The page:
“Don’t let the bed bugs bite!” This phrase if so often said as we bid each other goodnight, but what is it we’re actually warning against? What are bed bugs, and how exactly do we stop them from biting?
What are they?
The common bed bug, or Cimex lectularius to give it its Latin name, is a small parasitic insect that can live in or around your bed, hiding in folds and crevices during the day and crawling out at night to feed on blood by biting exposed skin.
Adult bed bugs can be seen by the naked eye, and look a bit like lentils. You might discover that you have bed bugs because of unexplained rashes or itchy bumps on your skin, or you may notice black spots on your mattress, or the remains of their mottled shells. Having bed bugs does not mean your house is unclean, as they are not attracted to dirt.
Other than being a stressful irritation, bed bugs aren’t actually harmful, and they don’t carry any diseases or infections that can pass to humans.
How do they spread?
They can be transmitted from home to home via holes in walls and pipes, or in luggage, clothing, or furniture. In recent times the numbers of bed bugs have increased in certain parts of the world due to greater tourism and easier national and international travel.
It can be hard to find where bed bugs hide during the day due to their small size, and they can squeeze themselves into the smallest cracks and spaces in and around your bed. They can also be found in other places around the bedroom, including inside furniture, and under carpets – anywhere they won’t be disturbed.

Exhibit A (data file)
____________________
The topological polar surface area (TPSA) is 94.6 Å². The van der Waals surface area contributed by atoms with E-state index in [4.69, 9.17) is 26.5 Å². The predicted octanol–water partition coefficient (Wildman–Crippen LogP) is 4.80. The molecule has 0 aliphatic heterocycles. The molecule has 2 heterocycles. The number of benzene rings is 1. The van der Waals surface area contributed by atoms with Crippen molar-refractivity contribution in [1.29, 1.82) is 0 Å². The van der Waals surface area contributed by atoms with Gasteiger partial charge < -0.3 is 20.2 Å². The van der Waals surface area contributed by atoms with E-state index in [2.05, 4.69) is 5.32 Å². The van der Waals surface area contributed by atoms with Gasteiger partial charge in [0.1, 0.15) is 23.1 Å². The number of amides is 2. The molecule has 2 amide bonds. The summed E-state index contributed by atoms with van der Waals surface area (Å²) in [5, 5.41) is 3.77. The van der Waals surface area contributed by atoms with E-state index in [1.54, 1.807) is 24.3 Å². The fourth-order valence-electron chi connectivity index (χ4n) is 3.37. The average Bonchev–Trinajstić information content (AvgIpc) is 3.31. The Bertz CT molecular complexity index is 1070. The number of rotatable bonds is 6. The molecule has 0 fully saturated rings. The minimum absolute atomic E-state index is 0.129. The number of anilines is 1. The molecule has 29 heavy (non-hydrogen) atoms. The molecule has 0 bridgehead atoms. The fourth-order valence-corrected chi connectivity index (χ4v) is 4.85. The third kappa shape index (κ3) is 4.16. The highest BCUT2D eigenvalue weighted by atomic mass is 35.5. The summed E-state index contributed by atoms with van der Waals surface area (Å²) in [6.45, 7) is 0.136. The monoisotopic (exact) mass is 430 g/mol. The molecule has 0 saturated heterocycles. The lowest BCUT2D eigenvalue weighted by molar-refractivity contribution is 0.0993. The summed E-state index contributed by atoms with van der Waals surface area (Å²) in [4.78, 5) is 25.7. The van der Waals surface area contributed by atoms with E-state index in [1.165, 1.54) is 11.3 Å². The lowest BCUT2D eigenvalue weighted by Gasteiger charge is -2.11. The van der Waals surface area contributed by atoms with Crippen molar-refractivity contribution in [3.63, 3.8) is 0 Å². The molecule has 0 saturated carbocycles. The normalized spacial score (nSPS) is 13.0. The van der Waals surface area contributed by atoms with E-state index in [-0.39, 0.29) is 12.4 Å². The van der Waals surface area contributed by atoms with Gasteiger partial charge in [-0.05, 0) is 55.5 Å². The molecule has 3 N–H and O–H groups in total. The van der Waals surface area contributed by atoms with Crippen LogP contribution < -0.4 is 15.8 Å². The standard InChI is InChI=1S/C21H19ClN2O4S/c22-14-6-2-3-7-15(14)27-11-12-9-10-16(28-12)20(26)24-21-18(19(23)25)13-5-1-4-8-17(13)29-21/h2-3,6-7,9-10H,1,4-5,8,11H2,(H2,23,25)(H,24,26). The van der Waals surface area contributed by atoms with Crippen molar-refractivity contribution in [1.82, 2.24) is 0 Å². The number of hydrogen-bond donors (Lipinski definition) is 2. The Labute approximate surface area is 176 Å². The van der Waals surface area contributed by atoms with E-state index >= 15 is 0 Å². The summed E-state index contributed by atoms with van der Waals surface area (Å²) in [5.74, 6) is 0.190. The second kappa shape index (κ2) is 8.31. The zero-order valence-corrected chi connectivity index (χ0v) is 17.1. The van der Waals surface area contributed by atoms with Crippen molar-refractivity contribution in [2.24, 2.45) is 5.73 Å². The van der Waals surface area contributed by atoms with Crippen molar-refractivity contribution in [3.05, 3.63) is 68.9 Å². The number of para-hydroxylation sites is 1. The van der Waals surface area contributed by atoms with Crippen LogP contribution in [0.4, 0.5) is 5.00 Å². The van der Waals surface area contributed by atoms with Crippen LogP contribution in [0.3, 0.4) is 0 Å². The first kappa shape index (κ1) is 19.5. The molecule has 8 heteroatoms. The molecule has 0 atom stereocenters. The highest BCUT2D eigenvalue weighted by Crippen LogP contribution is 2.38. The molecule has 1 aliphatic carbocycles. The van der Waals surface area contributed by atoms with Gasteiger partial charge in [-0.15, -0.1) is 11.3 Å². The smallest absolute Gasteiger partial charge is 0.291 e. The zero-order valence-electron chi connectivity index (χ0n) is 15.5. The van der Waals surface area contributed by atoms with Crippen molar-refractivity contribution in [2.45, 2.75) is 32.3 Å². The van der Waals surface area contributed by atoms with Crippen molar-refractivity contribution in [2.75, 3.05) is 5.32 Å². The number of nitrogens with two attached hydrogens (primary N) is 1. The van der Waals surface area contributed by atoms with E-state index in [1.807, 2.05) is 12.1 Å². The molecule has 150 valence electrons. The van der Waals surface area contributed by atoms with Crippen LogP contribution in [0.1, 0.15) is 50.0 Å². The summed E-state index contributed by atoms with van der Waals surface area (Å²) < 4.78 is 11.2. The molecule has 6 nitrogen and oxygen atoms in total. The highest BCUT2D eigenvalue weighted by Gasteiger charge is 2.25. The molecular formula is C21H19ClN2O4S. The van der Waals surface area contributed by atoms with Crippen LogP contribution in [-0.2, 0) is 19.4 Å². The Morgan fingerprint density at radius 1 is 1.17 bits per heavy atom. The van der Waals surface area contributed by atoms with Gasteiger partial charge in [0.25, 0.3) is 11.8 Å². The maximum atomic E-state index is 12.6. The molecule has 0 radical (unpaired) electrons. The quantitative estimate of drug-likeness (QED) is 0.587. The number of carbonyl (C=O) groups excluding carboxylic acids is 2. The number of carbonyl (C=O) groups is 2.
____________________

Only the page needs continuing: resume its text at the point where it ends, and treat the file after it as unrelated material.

How do you get rid of them?
It can be difficult to get rid of a bed bug infestation, but the best place to start is by informing your local council, or a reputable pest control firm (make sure they are a member of the British Pest Control Association, or National Pest Technicians Association). Pest controllers can usually get rid of bed bugs in a couple of treatments, depending on how bad the infestation is.
There are also things you can do yourself to help fight a bed bug infestation, including washing your bed clothes at 60 degrees, or putting them in the dryer for thirty minutes on the hottest setting. You should also dismantle your bed to check every joint and corner for them, vacuuming up any you find, and disposing of them in a sealed bag. Insecticides have become less effective as the bed bugs have become increasingly immune to them, so it can be hard to find a domestic one that will work. The best thing to do is contact the professionals.
You can find more information about bed bug infestation at the NHS Website.